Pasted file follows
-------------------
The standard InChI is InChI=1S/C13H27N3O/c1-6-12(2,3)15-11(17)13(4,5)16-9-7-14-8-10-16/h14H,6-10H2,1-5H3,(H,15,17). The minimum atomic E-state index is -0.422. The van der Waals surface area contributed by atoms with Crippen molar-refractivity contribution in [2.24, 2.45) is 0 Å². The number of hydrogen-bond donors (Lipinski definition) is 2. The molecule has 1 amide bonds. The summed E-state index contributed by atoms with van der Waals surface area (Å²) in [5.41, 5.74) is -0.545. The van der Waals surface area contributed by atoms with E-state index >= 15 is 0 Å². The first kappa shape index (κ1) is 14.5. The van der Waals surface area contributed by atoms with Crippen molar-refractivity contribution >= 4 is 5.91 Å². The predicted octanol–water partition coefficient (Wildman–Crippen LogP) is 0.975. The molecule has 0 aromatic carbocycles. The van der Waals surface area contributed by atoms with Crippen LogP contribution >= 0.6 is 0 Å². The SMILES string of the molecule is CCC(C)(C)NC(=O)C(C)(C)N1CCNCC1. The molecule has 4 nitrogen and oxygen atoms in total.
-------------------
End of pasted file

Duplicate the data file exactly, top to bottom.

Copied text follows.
The standard InChI is InChI=1S/C13H27N3O/c1-6-12(2,3)15-11(17)13(4,5)16-9-7-14-8-10-16/h14H,6-10H2,1-5H3,(H,15,17). The minimum atomic E-state index is -0.422. The van der Waals surface area contributed by atoms with Crippen molar-refractivity contribution in [2.24, 2.45) is 0 Å². The number of hydrogen-bond donors (Lipinski definition) is 2. The molecule has 1 amide bonds. The summed E-state index contributed by atoms with van der Waals surface area (Å²) in [5.41, 5.74) is -0.545. The van der Waals surface area contributed by atoms with E-state index >= 15 is 0 Å². The first kappa shape index (κ1) is 14.5. The van der Waals surface area contributed by atoms with Crippen molar-refractivity contribution >= 4 is 5.91 Å². The predicted octanol–water partition coefficient (Wildman–Crippen LogP) is 0.975. The molecule has 0 aromatic carbocycles. The van der Waals surface area contributed by atoms with Crippen LogP contribution >= 0.6 is 0 Å². The SMILES string of the molecule is CCC(C)(C)NC(=O)C(C)(C)N1CCNCC1. The molecule has 4 nitrogen and oxygen atoms in total.